This study proposes to investigate the role of the ULAM School as a risk mitigation system in addressing the issue of youth social marginalisation in Miri, Sarawak, Malaysia. The ULAM School is a research endeavour that seeks to reinvigorate and reintroduce local edible flora – or ‘ulam’, as is called in the Malay language – into food consumption patterns of the public. This study investigates marginalised youths’ encounter with the ULAM School, tracing their journey from growing to consuming these plants; and of their coming to know, recognise and appreciate the flora as part of their traditional culture. Applying Ulrich Beck’s risk society theory, it conceptualises the School as a risk mitigation system in which ulam plays a decisive role in the marginalised youths’ capital accumulation to address issues of marginality. It posits risk as the product of the mediation between the individual self and institutional structures, which for these youths is exemplified through the lack of life chances and greater exposure to risks – which are further amplified by the processes of marginalisation. The study proposes that the intervention of a risk mitigation system thus brings about change for the marginalised individual, through the accumulation of relevant capital, and resulting in the eventual addressing of marginality. Qualitative in approach, it employs observation and interview methodologies. Of focus are the marginalised youths of past substance users of the Sarawak indigenous group – the Orang Ulu – in the coastal city of Miri. The research brings significant implications: besides examining Beck’s hypothesis on the concept of risk mitigation, it attempts to address pertinent social issues by highlighting the role of ulam – of its continued relevance in current times when food systems and consumption preferences are variegated, and modern agriculture gradually replacing traditional ways of plant cropping and forest produce gathering.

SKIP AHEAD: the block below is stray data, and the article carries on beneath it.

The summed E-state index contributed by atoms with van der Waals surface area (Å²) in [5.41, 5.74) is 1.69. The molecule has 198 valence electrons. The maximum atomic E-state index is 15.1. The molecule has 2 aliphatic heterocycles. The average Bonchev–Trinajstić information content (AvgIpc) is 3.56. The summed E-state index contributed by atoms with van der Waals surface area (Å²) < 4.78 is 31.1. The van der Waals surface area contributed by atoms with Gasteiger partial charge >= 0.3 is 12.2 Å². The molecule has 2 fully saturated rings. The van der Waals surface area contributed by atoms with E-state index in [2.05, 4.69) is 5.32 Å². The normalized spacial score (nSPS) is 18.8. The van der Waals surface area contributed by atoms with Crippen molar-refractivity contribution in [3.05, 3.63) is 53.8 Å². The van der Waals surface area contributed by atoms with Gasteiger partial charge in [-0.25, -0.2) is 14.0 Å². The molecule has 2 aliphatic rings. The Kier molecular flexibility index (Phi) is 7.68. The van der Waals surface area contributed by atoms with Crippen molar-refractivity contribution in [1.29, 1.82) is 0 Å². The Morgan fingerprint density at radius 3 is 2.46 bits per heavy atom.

The Role and Function of Wild Edible Plants in the Food System of Young Members of Indigenous Communities in Peninsular Malaysia
Rachel Thomas Tharmabalan Sunway University